GLENS FALLS — In front of a standing-room-only crowd inside the Adirondack Room at the Queensbury Hotel, Glens Falls senior Joseph Girard III sat on stage with his mother Arleen and father, Joe Jr., to announce his verbal commitment to Syracuse.
Teammates, coaches, family, community members and anyone with even the slightest connection to Girard gathered to witness the nationally coveted recruit pick a university.
It was an event unlike anything Glens Falls has seen before.
“All of social media,” Girard said when asked who he is excited to share this with. “I’ve gotten thousands of comments from (fans) of each and every school. So when they find out, I think that will be pretty cool.”
Sure there was Jimmer Fredette before him, but Fredette was not nationally recruited by the top Division I teams, nor do their high school statistics or accomplishments really compare.
In Girard’s junior year, he put up numbers most high school students don’t sniff in a career. His 1,149 points, or 50 points per game average, propelled him from three-star prospect to coveted national recruit, fielding offers from legendary college coaches.
All those points, including 179 3-pointers, resulted in Girard leading Glens Falls to a 20-3 record before falling to Schalmont by five points in a sectional semifinal.
Then came awards season.
In no particular order, Girard was named the Gatorade New York Boys Basketball Player of the Year, a rare honor for a junior. He earned MVP honors in the Foothills, for the third time, and was a finalist for MaxPreps’ National Player of the Year.
Throw in a USA Basketball Men’s U18 team tryout and it’s obvious why Girard’s scheduled verbal commitment garnered so much attention.
If you do not think Girard, or JG3 as he often goes by, is becoming a nationally known name then you are ignoring history.
Not only did Girard shatter his school and Section II’s scoring records en route to becoming New York State’s all-time leading scorer, but he is the only boys basketball player to ever eclipse 3,000 points.
If that isn’t enough proof, visit his Instagram page and shoot him a follow, joining the more than 23,500 people that already do.
In comparison, New York Yankees second basemen Neil Walker has fewer than 10,000 followers. Girard has more followers than congressman Brian Higgins of Buffalo, congressman John Katko of Syracuse and congresswoman Elise M. Stefanik, who represents the Glens Falls area, combined.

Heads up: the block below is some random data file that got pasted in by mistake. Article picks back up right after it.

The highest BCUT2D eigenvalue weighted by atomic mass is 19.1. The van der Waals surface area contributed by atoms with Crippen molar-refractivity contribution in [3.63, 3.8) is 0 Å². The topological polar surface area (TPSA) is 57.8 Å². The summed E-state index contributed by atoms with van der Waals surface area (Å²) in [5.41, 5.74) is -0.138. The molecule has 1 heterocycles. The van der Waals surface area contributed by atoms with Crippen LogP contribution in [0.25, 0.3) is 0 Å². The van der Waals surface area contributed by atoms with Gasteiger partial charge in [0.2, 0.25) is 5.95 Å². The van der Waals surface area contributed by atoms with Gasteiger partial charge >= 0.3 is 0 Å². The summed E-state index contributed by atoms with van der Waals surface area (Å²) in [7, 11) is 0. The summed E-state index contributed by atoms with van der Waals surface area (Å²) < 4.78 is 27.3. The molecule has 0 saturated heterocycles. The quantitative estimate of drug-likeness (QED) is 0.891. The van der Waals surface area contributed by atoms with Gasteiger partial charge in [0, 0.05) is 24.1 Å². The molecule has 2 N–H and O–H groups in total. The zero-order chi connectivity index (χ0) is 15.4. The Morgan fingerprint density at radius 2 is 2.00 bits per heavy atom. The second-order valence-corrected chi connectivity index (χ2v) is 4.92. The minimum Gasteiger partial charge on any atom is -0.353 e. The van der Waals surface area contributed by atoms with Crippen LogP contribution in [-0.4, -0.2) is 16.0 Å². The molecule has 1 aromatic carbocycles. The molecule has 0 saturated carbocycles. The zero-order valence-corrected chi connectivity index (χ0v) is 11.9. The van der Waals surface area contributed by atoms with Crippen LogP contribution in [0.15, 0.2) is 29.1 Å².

Girard’s following was louder than ever Sunday night.
It would take a few hours to read what fans from Syracuse, Duke, Michigan, Penn State, Boston College, and Notre Dame are saying about his decision.
Like anything on social media, it’s a mixed bag of emotions.
Girard said he reads the majority of his mentions but never replies. He learned that from his father.
“One thing that was cool was when I had 9,000 followers it read like nine, zero, zero, zero,” Girard said. “But when you get to 10,000, it just says 10k. So me and Isaiah (Stewart), had a competition to get there first. He beat me, but he cheated.”
As of Sunday night, Girard has about 7,000 more Instagram followers than Stewart, his City Rocks teammate and the fourth-ranked player in the nation.
Twitter turned in to the place to be for those who could not see the announcement live. His commitment video already has more than 35,000 combined views.
Living in this social media era, one’s Instagram following correlates with their national popularity. Recently, Girard earned a Blue Checkmark on Instagram, meaning his account is verified.
There was a time when Girard did not have a massive following, long before Sunday’s announcement and the pressures of other’s expectations.
Girard’s first post came on Dec. 7, 2014, prior to his varsity basketball debut.
“I was so excited, being an eighth-grader playing on varsity,” Girard said. “At the same time, I knew I was going to start that game so there were a lot of emotions flowing.”
Girard hit the game-winner that night, a moment he said he’ll remember forever. Much like verbally committing to Syracuse, in a room filled with Orange fans, this is a moment he’ll remember for life.
“He was so eager and happy just to don that Glens Falls jersey,” Joe Girard Jr. said. “He was so excited and honored to do that as an eighth grader. He was 13 years old and starting on varsity. Looking back, it has come full circle to see how hard we have worked for him to get here. And he is just as excited now as he was back then.”
Follow Ellis L. Williams on Twitter @BookofEllis